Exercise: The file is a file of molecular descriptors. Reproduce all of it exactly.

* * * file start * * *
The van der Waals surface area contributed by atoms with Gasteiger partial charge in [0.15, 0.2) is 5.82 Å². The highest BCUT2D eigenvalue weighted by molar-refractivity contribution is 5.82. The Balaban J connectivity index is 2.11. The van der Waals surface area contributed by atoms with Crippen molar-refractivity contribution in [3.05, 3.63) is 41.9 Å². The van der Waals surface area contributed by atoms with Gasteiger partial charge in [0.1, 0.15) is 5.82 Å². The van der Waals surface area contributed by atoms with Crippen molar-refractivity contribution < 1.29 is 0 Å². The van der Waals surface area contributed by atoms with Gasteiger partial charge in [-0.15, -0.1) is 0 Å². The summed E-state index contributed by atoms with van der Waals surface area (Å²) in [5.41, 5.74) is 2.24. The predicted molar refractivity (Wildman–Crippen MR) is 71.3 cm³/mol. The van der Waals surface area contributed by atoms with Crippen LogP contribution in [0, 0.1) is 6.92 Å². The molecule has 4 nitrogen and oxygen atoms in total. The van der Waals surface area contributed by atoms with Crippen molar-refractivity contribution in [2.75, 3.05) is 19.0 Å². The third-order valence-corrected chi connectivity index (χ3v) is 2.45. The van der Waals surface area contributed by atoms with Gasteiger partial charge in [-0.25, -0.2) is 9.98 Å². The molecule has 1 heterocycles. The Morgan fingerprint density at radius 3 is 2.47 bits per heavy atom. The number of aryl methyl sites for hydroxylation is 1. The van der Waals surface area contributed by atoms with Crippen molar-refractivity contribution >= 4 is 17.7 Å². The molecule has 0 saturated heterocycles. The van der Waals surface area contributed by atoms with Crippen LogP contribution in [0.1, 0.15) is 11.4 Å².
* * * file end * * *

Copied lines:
The van der Waals surface area contributed by atoms with Gasteiger partial charge in [0.15, 0.2) is 5.82 Å². The highest BCUT2D eigenvalue weighted by molar-refractivity contribution is 5.82. The Balaban J connectivity index is 2.11. The van der Waals surface area contributed by atoms with Crippen molar-refractivity contribution in [3.05, 3.63) is 41.9 Å². The van der Waals surface area contributed by atoms with Gasteiger partial charge in [0.1, 0.15) is 5.82 Å². The van der Waals surface area contributed by atoms with Crippen molar-refractivity contribution < 1.29 is 0 Å². The van der Waals surface area contributed by atoms with Gasteiger partial charge in [-0.15, -0.1) is 0 Å². The summed E-state index contributed by atoms with van der Waals surface area (Å²) in [5.41, 5.74) is 2.24. The predicted molar refractivity (Wildman–Crippen MR) is 71.3 cm³/mol. The van der Waals surface area contributed by atoms with Crippen LogP contribution in [0, 0.1) is 6.92 Å². The molecule has 4 nitrogen and oxygen atoms in total. The van der Waals surface area contributed by atoms with Crippen molar-refractivity contribution in [2.75, 3.05) is 19.0 Å². The third-order valence-corrected chi connectivity index (χ3v) is 2.45. The van der Waals surface area contributed by atoms with Gasteiger partial charge in [-0.25, -0.2) is 9.98 Å². The molecule has 1 heterocycles. The Morgan fingerprint density at radius 3 is 2.47 bits per heavy atom. The number of aryl methyl sites for hydroxylation is 1. The van der Waals surface area contributed by atoms with Crippen molar-refractivity contribution >= 4 is 17.7 Å². The molecule has 0 saturated heterocycles. The van der Waals surface area contributed by atoms with Crippen LogP contribution in [0.1, 0.15) is 11.4 Å².